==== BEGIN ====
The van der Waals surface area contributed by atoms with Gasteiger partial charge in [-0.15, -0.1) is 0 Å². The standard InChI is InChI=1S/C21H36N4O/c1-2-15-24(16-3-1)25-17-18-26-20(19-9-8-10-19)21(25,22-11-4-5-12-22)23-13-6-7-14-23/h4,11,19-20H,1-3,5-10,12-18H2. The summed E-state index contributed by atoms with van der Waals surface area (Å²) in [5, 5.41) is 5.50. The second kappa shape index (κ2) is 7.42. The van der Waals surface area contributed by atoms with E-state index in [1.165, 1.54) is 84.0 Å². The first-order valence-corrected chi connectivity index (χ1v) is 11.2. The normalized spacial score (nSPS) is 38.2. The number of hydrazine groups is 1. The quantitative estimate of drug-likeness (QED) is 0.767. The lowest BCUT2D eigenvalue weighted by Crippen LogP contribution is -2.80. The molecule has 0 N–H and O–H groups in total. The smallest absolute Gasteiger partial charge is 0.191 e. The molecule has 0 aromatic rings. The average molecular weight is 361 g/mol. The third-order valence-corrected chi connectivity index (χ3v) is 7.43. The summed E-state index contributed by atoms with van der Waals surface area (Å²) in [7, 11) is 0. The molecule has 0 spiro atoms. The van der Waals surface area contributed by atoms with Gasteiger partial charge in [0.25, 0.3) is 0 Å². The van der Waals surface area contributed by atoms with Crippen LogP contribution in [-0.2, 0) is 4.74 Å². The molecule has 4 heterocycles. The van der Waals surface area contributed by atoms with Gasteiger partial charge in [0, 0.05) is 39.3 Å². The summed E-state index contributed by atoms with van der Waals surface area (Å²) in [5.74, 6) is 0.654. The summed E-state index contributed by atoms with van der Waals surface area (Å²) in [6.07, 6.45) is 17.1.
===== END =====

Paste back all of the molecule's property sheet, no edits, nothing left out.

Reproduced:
The van der Waals surface area contributed by atoms with Gasteiger partial charge in [-0.15, -0.1) is 0 Å². The standard InChI is InChI=1S/C21H36N4O/c1-2-15-24(16-3-1)25-17-18-26-20(19-9-8-10-19)21(25,22-11-4-5-12-22)23-13-6-7-14-23/h4,11,19-20H,1-3,5-10,12-18H2. The summed E-state index contributed by atoms with van der Waals surface area (Å²) in [5, 5.41) is 5.50. The second kappa shape index (κ2) is 7.42. The van der Waals surface area contributed by atoms with E-state index in [1.165, 1.54) is 84.0 Å². The first-order valence-corrected chi connectivity index (χ1v) is 11.2. The normalized spacial score (nSPS) is 38.2. The number of hydrazine groups is 1. The quantitative estimate of drug-likeness (QED) is 0.767. The lowest BCUT2D eigenvalue weighted by Crippen LogP contribution is -2.80. The molecule has 0 N–H and O–H groups in total. The smallest absolute Gasteiger partial charge is 0.191 e. The molecule has 0 aromatic rings. The average molecular weight is 361 g/mol. The third-order valence-corrected chi connectivity index (χ3v) is 7.43. The summed E-state index contributed by atoms with van der Waals surface area (Å²) in [7, 11) is 0. The molecule has 0 spiro atoms. The van der Waals surface area contributed by atoms with Gasteiger partial charge in [0.25, 0.3) is 0 Å². The van der Waals surface area contributed by atoms with Crippen LogP contribution in [-0.2, 0) is 4.74 Å². The molecule has 4 heterocycles. The van der Waals surface area contributed by atoms with Gasteiger partial charge in [0, 0.05) is 39.3 Å². The summed E-state index contributed by atoms with van der Waals surface area (Å²) in [5.74, 6) is 0.654. The summed E-state index contributed by atoms with van der Waals surface area (Å²) in [6.07, 6.45) is 17.1.